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Court finally kills infamous patent for watching ads online

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A company called Ultramercial has for years claimed a monopoly over an “invention” for showing pre-roll ads on the internet, and sued the likes of Hulu and YouTube for royalty payments. Shockingly, the company — whose patent covers the basic idea of advertising — got a favorable reception at the country’s top patent court, the Federal Circuit, which repeatedly defied the Supreme Court and found the patent to be valid.

Now, the madness is finally over. The patent appeals court has at last heeded the Supreme Court’s instructions, and come to an obvious conclusion: advertising is an abstract idea that cannot be patented, and adding phrases like “on the internet” to a patent claim doesn’t change that fact:

The majority of those steps comprise the abstract concept of offering media content in exchange for viewing an advertisement. Adding routine additional steps such as updating an activity log, requiring a request from the consumer to view the ad, restrictions on public access, and use of the Internet does not transform an otherwise abstract idea into patent-eligible subject matter.[…]

The claims’ invocation of the Internet also adds no inventive concept. As we have held, the use of the Internet is not sufficient to save otherwise abstract claims from ineligibility under § 101. [emphasis mine]

This outbreak of commonsense appears to be the latest fall-out from the Supreme Court’s seminal Alice ruling this summer, a 9-0 decision that seriously curtailed the times when a software-Ultramercial patentrelated “invention” can be eligible for a patent. The ruling (you can see a graphic from Ultramercial’s patent at right — note the floppy discs!) has not only led courts to declare more patents ineligible, but has also seen many software patents — a favorite weapon of patent trolls — get cut down at the Patent Office.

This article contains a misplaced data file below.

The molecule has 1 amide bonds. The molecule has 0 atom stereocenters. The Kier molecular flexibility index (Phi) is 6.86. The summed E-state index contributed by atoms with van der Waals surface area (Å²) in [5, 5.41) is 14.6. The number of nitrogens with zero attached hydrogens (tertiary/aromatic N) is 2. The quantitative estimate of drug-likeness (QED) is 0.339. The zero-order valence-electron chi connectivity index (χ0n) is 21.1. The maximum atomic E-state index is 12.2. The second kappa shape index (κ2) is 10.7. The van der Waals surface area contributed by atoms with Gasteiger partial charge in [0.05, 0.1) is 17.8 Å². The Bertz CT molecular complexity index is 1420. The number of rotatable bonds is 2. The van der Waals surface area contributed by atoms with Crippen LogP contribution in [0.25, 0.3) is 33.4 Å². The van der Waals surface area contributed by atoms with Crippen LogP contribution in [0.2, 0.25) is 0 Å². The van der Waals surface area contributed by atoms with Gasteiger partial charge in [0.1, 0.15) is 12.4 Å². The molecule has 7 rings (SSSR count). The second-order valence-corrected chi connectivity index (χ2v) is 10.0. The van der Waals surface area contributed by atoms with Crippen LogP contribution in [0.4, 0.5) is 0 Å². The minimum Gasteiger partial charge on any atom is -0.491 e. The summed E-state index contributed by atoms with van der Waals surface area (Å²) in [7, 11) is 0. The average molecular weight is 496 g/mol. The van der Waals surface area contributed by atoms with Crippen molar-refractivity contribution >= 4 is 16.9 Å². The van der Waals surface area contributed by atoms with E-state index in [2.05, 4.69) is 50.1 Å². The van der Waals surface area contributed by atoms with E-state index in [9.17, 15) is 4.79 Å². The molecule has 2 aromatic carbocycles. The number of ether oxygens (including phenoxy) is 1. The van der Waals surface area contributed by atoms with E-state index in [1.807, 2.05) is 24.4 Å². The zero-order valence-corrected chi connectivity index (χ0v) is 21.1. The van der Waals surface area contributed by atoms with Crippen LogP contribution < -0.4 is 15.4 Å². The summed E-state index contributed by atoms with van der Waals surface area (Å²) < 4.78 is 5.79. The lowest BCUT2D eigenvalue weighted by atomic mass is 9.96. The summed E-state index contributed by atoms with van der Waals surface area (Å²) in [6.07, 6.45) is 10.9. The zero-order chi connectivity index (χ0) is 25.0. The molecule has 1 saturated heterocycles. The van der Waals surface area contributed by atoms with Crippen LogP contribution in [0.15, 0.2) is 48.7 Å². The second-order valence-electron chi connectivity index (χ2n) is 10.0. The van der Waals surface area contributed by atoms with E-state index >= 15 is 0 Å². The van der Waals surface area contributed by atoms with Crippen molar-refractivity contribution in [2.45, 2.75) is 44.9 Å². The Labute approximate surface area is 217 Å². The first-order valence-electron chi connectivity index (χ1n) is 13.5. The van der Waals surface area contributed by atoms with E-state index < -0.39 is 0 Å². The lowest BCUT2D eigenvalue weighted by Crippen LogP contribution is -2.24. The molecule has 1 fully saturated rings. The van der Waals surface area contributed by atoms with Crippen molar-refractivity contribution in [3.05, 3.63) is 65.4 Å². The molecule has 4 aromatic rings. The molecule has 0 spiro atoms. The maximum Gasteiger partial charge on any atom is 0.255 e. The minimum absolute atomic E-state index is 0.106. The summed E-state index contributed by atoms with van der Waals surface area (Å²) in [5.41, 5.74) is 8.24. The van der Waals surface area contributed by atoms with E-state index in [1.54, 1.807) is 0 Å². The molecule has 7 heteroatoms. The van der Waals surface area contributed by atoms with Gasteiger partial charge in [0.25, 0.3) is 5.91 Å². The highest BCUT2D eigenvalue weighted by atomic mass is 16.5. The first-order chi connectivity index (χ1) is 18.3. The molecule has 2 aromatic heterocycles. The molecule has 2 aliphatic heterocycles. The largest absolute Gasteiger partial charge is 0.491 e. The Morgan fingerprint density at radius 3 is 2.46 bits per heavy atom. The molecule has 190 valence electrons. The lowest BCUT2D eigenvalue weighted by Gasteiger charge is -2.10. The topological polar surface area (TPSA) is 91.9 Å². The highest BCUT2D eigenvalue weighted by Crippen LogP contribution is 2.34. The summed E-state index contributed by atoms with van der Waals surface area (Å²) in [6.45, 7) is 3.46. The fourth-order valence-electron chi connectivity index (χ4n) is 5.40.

The Ultramercial ruling comes after the Supreme Court told the Federal Circuit to reconsider the case for a second time in June. The Federal Circuit also appears to be showing more deference to the top court since the departure of former Chief Justice Randall Rader, who quit following an ethics scandal earlier this year.

More broadly, despite the recent invalidation of certain software patents, the U.S. patent system as a whole remains a mess, following the failure of a popular reform bill last spring. As a result, patent trolls like Intellectual Ventures remain active and are even poised to bring their business model, which amounts to legal extortion, to new fields like wearable computing.

Here’s a copy of the Ultamercial ruling with some of the relevant parts underlined:

Fed Circuit Invalidates Ultramercial Patent

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2 Responses to “Court finally kills infamous patent for watching ads online”

  1. Mr. Roberts – You are clearly not a patent attorney. Your shockingly ignorant statement that Ultramercial claimed a monopoly on an “‘invention’ for showing pre-roll ads on the internet” says it all. Perhaps you should take time to understand what a patent is, what patent claims do, and, with respect to Ultramercial, what the claims at issue actually cover. Ignorant statements about the patent “madness,” which form the basis for equally ignorant drivel such as this article, are captivating to many who don’t understand much about patent law. However, as a journalist, you should make an effort to have a better understanding of the topic on which you are writing.